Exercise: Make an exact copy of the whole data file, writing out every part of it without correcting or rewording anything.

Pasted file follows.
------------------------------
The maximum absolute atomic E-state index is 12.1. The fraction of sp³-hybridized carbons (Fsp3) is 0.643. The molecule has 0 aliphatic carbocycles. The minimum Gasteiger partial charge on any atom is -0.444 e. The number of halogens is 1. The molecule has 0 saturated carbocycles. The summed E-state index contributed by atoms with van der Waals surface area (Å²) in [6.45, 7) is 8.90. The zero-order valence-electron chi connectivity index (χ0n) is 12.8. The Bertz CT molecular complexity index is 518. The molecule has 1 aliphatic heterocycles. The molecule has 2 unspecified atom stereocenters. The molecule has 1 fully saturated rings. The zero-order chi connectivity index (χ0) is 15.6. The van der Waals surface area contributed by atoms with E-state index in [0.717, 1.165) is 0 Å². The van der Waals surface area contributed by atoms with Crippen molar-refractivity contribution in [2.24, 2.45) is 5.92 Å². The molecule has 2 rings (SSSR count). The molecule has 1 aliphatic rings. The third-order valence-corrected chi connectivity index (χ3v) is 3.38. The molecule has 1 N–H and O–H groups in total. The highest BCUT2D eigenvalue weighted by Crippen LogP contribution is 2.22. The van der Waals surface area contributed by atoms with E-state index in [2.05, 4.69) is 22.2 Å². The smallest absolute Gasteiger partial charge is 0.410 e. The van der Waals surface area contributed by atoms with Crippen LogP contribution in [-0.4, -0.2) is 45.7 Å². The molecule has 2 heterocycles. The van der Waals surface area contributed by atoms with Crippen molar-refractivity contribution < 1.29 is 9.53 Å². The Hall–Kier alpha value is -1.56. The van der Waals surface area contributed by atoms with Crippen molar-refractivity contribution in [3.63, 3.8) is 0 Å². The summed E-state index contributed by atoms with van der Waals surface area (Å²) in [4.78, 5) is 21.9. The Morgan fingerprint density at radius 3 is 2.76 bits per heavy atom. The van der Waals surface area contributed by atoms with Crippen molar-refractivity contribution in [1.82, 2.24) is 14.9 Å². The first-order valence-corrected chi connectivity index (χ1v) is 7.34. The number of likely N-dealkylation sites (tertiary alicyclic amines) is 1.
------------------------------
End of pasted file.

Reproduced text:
The maximum absolute atomic E-state index is 12.1. The fraction of sp³-hybridized carbons (Fsp3) is 0.643. The molecule has 0 aliphatic carbocycles. The minimum Gasteiger partial charge on any atom is -0.444 e. The number of halogens is 1. The molecule has 0 saturated carbocycles. The summed E-state index contributed by atoms with van der Waals surface area (Å²) in [6.45, 7) is 8.90. The zero-order valence-electron chi connectivity index (χ0n) is 12.8. The Bertz CT molecular complexity index is 518. The molecule has 1 aliphatic heterocycles. The molecule has 2 unspecified atom stereocenters. The molecule has 1 fully saturated rings. The zero-order chi connectivity index (χ0) is 15.6. The van der Waals surface area contributed by atoms with E-state index in [0.717, 1.165) is 0 Å². The van der Waals surface area contributed by atoms with Crippen molar-refractivity contribution in [2.24, 2.45) is 5.92 Å². The molecule has 2 rings (SSSR count). The molecule has 1 aliphatic rings. The third-order valence-corrected chi connectivity index (χ3v) is 3.38. The molecule has 1 N–H and O–H groups in total. The highest BCUT2D eigenvalue weighted by Crippen LogP contribution is 2.22. The van der Waals surface area contributed by atoms with E-state index in [2.05, 4.69) is 22.2 Å². The smallest absolute Gasteiger partial charge is 0.410 e. The van der Waals surface area contributed by atoms with Crippen LogP contribution in [-0.4, -0.2) is 45.7 Å². The molecule has 2 heterocycles. The van der Waals surface area contributed by atoms with Crippen molar-refractivity contribution < 1.29 is 9.53 Å². The Hall–Kier alpha value is -1.56. The van der Waals surface area contributed by atoms with Crippen molar-refractivity contribution in [3.63, 3.8) is 0 Å². The summed E-state index contributed by atoms with van der Waals surface area (Å²) in [4.78, 5) is 21.9. The Morgan fingerprint density at radius 3 is 2.76 bits per heavy atom. The van der Waals surface area contributed by atoms with Crippen molar-refractivity contribution in [1.82, 2.24) is 14.9 Å². The first-order valence-corrected chi connectivity index (χ1v) is 7.34. The number of likely N-dealkylation sites (tertiary alicyclic amines) is 1.